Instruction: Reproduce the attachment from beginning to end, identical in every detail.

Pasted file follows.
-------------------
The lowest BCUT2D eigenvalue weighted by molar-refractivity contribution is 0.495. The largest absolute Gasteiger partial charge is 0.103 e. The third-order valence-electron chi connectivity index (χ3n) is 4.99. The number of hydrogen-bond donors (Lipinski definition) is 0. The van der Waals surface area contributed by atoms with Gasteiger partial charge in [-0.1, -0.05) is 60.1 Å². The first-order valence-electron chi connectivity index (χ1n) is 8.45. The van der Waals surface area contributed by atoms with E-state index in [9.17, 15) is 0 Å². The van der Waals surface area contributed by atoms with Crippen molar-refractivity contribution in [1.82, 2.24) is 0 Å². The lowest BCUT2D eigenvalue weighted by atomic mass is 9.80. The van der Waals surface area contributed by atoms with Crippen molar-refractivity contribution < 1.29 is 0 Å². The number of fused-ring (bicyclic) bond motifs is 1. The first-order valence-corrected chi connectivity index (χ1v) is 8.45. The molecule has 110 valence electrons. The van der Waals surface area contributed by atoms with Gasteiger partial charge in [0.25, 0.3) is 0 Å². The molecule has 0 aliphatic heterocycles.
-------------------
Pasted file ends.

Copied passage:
The lowest BCUT2D eigenvalue weighted by molar-refractivity contribution is 0.495. The largest absolute Gasteiger partial charge is 0.103 e. The third-order valence-electron chi connectivity index (χ3n) is 4.99. The number of hydrogen-bond donors (Lipinski definition) is 0. The van der Waals surface area contributed by atoms with Gasteiger partial charge in [-0.1, -0.05) is 60.1 Å². The first-order valence-electron chi connectivity index (χ1n) is 8.45. The van der Waals surface area contributed by atoms with E-state index in [9.17, 15) is 0 Å². The van der Waals surface area contributed by atoms with Crippen molar-refractivity contribution in [1.82, 2.24) is 0 Å². The lowest BCUT2D eigenvalue weighted by atomic mass is 9.80. The van der Waals surface area contributed by atoms with Crippen molar-refractivity contribution < 1.29 is 0 Å². The number of fused-ring (bicyclic) bond motifs is 1. The first-order valence-corrected chi connectivity index (χ1v) is 8.45. The molecule has 110 valence electrons. The van der Waals surface area contributed by atoms with Gasteiger partial charge in [0.25, 0.3) is 0 Å². The molecule has 0 aliphatic heterocycles.